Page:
In Indiana, application of those products which have been classed by the United States Environmental Protection Agency (EPA) as “Restricted Use Pesticides is regulated by the State Chemist’s Office. This office has the responsibility for enforcing the laws and regulations relating to pesticides including pesticide applicator testing and certification.
Because many individuals who apply pesticides may never use a restricted product, many private applicators are not required to be trained or show competency in pesticide use. The Indiana Cooperative Extension Service and the Office of the State Chemist have worked together to train pesticides applicators in the safe handling and application of pesticides, as well as safety to the environment. Pesticide applicators are further divided into those who apply pesticides for hire and those who use the products only in conjunction with their own crop production operation. These groups are referred to as Public Pesticide Applicators and Private Pesticide Applicators, respectively.
Among the information which is required for certification is knowledge of the safe handling and use of pesticides, including their toxicity to non-target organisms such as the honey bee. The issue of honey bee poisoning is a complicated one and can not be covered in depth during applicator training due to time constraints.
The factors which determine the extent to which a given colony of honey bees will be affected by the application of a pesticide to a given field are complex (Atkins 1981, Johansen 1977, Lieberman 1964, Quatitlebaum 1983). The single most important factor is the number of bees from a particular hive that are foraging in the treated area (Nowakawski 1982). This is influenced by many factors such as attractiveness of the crop treated, presence or absence of blooming weeds in the area, distance from the treated field to the colony, strength of the colony, weather, needs of the particular colony, genetic make-up of the colony, etc (Atkins 1977, B.J. Erickson 1983a, Mayer 1983, Mayland 1970, Smirle 1987, Ross 1981, Wailer 1984).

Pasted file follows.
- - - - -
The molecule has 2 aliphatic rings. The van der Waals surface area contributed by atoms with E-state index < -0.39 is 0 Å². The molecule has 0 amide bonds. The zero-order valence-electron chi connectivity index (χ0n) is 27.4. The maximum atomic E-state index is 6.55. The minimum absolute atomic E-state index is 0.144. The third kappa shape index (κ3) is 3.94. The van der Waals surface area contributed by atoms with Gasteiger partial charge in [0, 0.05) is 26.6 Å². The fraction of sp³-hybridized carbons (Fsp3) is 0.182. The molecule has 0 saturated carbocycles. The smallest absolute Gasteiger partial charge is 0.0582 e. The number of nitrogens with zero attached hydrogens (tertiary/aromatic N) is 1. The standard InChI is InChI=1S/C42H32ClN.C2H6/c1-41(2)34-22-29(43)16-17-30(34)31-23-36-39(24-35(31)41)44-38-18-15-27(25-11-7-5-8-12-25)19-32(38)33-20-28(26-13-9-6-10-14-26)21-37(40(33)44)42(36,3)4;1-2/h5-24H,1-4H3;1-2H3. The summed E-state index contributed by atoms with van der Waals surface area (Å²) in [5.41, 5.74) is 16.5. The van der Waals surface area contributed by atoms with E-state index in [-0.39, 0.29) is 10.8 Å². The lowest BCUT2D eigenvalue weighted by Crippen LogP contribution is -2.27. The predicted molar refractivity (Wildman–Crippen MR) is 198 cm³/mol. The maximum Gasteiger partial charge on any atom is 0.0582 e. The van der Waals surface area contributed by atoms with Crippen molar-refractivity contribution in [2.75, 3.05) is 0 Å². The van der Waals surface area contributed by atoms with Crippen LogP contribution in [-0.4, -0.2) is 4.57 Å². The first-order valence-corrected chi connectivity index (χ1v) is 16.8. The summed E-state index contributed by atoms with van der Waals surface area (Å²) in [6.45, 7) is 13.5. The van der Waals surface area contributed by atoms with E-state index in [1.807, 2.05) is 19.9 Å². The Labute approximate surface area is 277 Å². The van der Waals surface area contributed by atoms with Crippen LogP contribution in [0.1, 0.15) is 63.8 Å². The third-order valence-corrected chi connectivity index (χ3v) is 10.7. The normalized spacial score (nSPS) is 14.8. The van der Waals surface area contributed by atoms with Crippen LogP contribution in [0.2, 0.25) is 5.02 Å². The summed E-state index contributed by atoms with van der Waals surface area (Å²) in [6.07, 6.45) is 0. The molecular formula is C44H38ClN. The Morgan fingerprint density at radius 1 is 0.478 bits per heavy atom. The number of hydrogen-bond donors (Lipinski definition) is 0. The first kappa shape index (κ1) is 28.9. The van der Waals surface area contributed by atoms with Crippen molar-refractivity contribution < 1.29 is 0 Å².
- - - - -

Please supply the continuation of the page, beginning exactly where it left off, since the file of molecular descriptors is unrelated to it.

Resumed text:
In addition to factors relating to the honey bee colony, factors relating to the pesticide such as the active ingredient, the formulation, the time of application, the method of application, the weather conditions during and following application, etc., will all influence the extent to which a given colony will be affected. There is the additional complicating factor that some pesticide products may cause no observable damage at the time of application, but may cause delayed mortality of the overwintering colony during a period of greater stress.
The synthetic pyrethroid insecticides are of particular concern in this regard due to the inverse relationship between their toxicity and temperature (Yu 1984). Lehner (in press) has shown that the toxicity of permethrin to bees dramatically increases at 20 degrees C over the toxicity at 26 degrees C. Delayed mortality may often not be detected or identified as a result of earlier pesticide exposure. The insecticide stored in the hive may not singularly cause colony mortality, but may act in conjunction with other factors to increase the stress on the hive and cause a decline of the population. This decline may or may not be reversed by the colony as weather and other conditions improve, depending on their reserve strength and size of the initial population.
An understanding by both beekeepers and pesticide applicators of the factors that influence poisoning of colonies of honey bees by pesticides is critical to establishing a situation in which the two groups can operate without conflict. Because this is such an emotional issue, it is often difficult to separate emotion from fact when discussing this subject with either side. Given the complexity of the problem and the limited resources available to try to deal with the situation, a multi-faceted approach to the problem was undertaken. This included laboratory work to examine some the the most critical questions relating to synthetic pyrethroids and bees as well as an examination of the groups of people directly involved; that is beekeepers, farmers and public pesticide applicators in Indiana.